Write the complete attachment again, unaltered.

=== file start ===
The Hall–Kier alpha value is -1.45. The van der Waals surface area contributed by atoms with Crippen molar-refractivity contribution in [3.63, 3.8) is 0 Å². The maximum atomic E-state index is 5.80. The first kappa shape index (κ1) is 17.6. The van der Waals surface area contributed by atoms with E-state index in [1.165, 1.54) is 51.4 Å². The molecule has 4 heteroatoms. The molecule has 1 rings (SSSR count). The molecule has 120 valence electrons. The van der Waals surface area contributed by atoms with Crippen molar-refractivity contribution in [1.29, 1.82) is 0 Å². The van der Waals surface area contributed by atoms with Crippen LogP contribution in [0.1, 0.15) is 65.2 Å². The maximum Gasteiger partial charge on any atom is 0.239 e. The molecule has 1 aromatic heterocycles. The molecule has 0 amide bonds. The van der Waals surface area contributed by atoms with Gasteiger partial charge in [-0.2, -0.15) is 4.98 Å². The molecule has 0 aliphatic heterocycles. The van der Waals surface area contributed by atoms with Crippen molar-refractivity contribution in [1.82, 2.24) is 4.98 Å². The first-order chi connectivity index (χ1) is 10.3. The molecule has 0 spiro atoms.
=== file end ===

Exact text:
The Hall–Kier alpha value is -1.45. The van der Waals surface area contributed by atoms with Crippen molar-refractivity contribution in [3.63, 3.8) is 0 Å². The maximum atomic E-state index is 5.80. The first kappa shape index (κ1) is 17.6. The van der Waals surface area contributed by atoms with E-state index in [1.165, 1.54) is 51.4 Å². The molecule has 4 heteroatoms. The molecule has 1 rings (SSSR count). The molecule has 120 valence electrons. The van der Waals surface area contributed by atoms with Crippen molar-refractivity contribution in [1.29, 1.82) is 0 Å². The van der Waals surface area contributed by atoms with Crippen LogP contribution in [0.1, 0.15) is 65.2 Å². The maximum Gasteiger partial charge on any atom is 0.239 e. The molecule has 1 aromatic heterocycles. The molecule has 0 amide bonds. The van der Waals surface area contributed by atoms with Gasteiger partial charge in [-0.2, -0.15) is 4.98 Å². The molecule has 0 aliphatic heterocycles. The van der Waals surface area contributed by atoms with Crippen molar-refractivity contribution in [1.82, 2.24) is 4.98 Å². The first-order chi connectivity index (χ1) is 10.3. The molecule has 0 spiro atoms.